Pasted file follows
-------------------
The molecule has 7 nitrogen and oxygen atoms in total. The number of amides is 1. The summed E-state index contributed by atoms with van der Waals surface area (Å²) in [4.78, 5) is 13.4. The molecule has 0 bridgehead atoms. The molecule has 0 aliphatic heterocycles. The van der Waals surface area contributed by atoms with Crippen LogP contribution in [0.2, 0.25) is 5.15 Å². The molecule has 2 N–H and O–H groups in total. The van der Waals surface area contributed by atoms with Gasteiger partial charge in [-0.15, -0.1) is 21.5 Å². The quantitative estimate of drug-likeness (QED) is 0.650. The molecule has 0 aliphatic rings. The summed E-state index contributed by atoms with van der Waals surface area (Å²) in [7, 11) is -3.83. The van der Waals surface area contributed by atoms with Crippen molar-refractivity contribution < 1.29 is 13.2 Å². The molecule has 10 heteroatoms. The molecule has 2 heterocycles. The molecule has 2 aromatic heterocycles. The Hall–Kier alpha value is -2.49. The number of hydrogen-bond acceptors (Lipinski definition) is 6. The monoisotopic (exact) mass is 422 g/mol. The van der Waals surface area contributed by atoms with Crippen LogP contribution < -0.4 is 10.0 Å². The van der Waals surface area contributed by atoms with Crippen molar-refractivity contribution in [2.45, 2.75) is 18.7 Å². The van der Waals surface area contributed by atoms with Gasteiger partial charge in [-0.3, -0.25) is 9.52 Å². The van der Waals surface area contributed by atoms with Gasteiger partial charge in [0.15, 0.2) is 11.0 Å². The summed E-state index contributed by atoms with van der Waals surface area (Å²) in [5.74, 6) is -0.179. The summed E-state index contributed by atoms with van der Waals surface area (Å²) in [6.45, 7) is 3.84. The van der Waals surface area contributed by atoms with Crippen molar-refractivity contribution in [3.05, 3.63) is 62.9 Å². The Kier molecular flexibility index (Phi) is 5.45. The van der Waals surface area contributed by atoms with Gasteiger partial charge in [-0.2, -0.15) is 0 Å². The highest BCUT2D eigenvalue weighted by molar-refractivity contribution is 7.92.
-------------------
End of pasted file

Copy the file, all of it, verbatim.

The molecule has 7 nitrogen and oxygen atoms in total. The number of amides is 1. The summed E-state index contributed by atoms with van der Waals surface area (Å²) in [4.78, 5) is 13.4. The molecule has 0 bridgehead atoms. The molecule has 0 aliphatic heterocycles. The van der Waals surface area contributed by atoms with Crippen LogP contribution in [0.2, 0.25) is 5.15 Å². The molecule has 2 N–H and O–H groups in total. The van der Waals surface area contributed by atoms with Gasteiger partial charge in [-0.15, -0.1) is 21.5 Å². The quantitative estimate of drug-likeness (QED) is 0.650. The molecule has 0 aliphatic rings. The summed E-state index contributed by atoms with van der Waals surface area (Å²) in [7, 11) is -3.83. The van der Waals surface area contributed by atoms with Crippen molar-refractivity contribution < 1.29 is 13.2 Å². The molecule has 10 heteroatoms. The molecule has 2 heterocycles. The molecule has 2 aromatic heterocycles. The Hall–Kier alpha value is -2.49. The number of hydrogen-bond acceptors (Lipinski definition) is 6. The monoisotopic (exact) mass is 422 g/mol. The van der Waals surface area contributed by atoms with Crippen LogP contribution < -0.4 is 10.0 Å². The van der Waals surface area contributed by atoms with Crippen molar-refractivity contribution in [2.45, 2.75) is 18.7 Å². The van der Waals surface area contributed by atoms with Gasteiger partial charge in [-0.3, -0.25) is 9.52 Å². The van der Waals surface area contributed by atoms with Gasteiger partial charge in [0.15, 0.2) is 11.0 Å². The summed E-state index contributed by atoms with van der Waals surface area (Å²) in [5.74, 6) is -0.179. The summed E-state index contributed by atoms with van der Waals surface area (Å²) in [6.45, 7) is 3.84. The van der Waals surface area contributed by atoms with Crippen molar-refractivity contribution in [3.05, 3.63) is 62.9 Å². The Kier molecular flexibility index (Phi) is 5.45. The van der Waals surface area contributed by atoms with Gasteiger partial charge in [-0.2, -0.15) is 0 Å². The highest BCUT2D eigenvalue weighted by molar-refractivity contribution is 7.92.